Tomson's performances suffered a bit in the late '70s and early '80s when he switched to the twin-fin design, but he nonetheless remained near the top of the ratings, finishing fourth in 1978, sixth in 1979, third in 1980, fourth in 1982, and sixth in 1983. He meanwhile moved from Durban to Santa Barbara, California. In 1984, two years after getting his first tri-fin, the 29-year-old Tomson won three world tour events and finished runner-up in the ratings to Aussie Tom Carroll; two years later he dropped out of the top 10 for the first time, and after the 1989 season—his 14th—he retired from competitive surfing. Tomson had 12 career world tour wins, including a victory in the 1986 Spur Steak Ranch Surfabout in South Africa, where the 31-year-old veteran became the first over-30 male surfer to win a world pro tour event.
Tomson founded Instinct surfwear and Shaun Tomson Surfboards in the late '70s (cousin Michael Tomson had just launched Gotcha surfwear), and in 1985 he opened Surfbeat surf shop in Santa Monica, California. Both businesses had failed by the time Tomson moved back to Durban in 1990 with his wife and newborn son; he returned to college and received a B.A. in business finance. In 1995, the Tomson family returned to California, where he worked in marketing and sales for Patagonia clothing, then O'Neill wetsuits. He founded Solitude surfwear, head-quartered in Santa Barbara, in 1998, and later became a motivational speaker.
Tomson was featured in more than 40 surf movies and videos, including Tracks (1970), Playgrounds in Paradise (1976), Fantasea (1978), We Got Surf (1981), Wave Warriors (1985), and Surfers: The Movie (1990). In 1985, he appeared on the Merv Griffin Show and Good Morning America. Tomson was profiled in 20th Century Surfers (2000), a cable TV documentary series produced by Opper Films, and received good notices later that year for his role as a surf journalist in TriStar's big-wave drama In God's Hands. In 2008, Tomson co-produced and starred in Bustin' Down the Door, a well-received documentary about the 1975-76 North Shore surf season.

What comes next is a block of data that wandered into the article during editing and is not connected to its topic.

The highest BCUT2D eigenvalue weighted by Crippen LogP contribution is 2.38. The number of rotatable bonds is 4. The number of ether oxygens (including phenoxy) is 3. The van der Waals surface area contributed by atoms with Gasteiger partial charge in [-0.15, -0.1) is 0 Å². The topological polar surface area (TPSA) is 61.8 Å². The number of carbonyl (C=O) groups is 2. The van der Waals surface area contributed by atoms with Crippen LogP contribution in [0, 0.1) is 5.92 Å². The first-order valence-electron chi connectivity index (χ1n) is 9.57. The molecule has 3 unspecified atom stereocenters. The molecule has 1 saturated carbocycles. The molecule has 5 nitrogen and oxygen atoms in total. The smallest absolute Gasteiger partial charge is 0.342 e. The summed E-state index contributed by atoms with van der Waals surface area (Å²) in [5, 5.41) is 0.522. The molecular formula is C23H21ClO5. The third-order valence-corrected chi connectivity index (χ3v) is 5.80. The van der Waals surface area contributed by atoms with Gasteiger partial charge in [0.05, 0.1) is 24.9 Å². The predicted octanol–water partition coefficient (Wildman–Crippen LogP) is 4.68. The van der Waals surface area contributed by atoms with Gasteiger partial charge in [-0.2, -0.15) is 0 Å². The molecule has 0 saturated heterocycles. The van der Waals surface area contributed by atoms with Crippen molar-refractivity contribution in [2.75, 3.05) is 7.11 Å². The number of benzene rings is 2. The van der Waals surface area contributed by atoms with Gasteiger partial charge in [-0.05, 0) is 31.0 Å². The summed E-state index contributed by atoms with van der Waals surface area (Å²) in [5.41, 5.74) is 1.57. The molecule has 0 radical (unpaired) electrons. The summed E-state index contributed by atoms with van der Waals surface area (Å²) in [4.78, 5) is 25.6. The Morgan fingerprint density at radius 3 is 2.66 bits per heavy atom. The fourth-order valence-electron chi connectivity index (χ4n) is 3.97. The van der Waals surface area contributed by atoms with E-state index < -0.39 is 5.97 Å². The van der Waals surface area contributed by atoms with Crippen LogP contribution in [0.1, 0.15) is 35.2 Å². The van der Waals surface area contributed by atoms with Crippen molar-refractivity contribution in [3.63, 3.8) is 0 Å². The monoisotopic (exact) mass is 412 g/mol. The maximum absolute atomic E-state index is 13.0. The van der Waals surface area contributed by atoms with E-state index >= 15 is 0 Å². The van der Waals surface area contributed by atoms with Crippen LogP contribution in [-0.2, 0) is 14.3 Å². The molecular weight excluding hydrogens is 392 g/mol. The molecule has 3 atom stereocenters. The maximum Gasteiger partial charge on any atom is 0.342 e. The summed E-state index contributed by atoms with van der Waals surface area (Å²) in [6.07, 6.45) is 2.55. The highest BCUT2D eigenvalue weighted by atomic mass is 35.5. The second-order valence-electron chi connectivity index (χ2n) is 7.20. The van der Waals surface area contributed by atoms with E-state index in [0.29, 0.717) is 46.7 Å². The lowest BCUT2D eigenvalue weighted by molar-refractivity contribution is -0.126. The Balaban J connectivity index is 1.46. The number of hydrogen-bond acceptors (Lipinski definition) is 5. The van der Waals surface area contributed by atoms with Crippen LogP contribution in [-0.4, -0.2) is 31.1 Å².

Tomson wrote more than a dozen surf magazine articles between 1979 and 1991, including 1980's "Everything You Always Wanted to Know about Pro Surfing But Didn't Know Who the Hell to Ask," a four-part series published by Surfing magazine; he also wrote the foreword for Pure Stoke (1982) and Above the Roar: 50 Surfer Interviews (1997). Tomson's 2006 book Surfer's Code: 12 Simple Lessons for Riding Through Life is dedicated to his son Mathew, who died that year at age 15 while playing the "choking game."
Tomson won the Surfer Magazine Readers Poll Award in 1978. He was inducted into the South African Sports Hall of Fame in 1978 (and was named that country's Sportsman of the Year), the Jewish Sports Hall of Fame in 1995, and the Huntington Beach Surfing Walk of Fame in 1997. Australia's Surfing Life magazine named Tomson as the world's all-time best tuberider in 1991.
Tomson served as vice president of the Association of Surfing Professionals from 1990 to 1994; in 2002 he was appointed as chairman of the National Advisory Board for the Surfrider Foundation environmental group, and was given the Environmentalist of the Year award by the Surf Industry Manufacturer's Association.
Surfer magazine's "50 Greatest Surfers of All Time" article, in 2009, put Tomson at #8.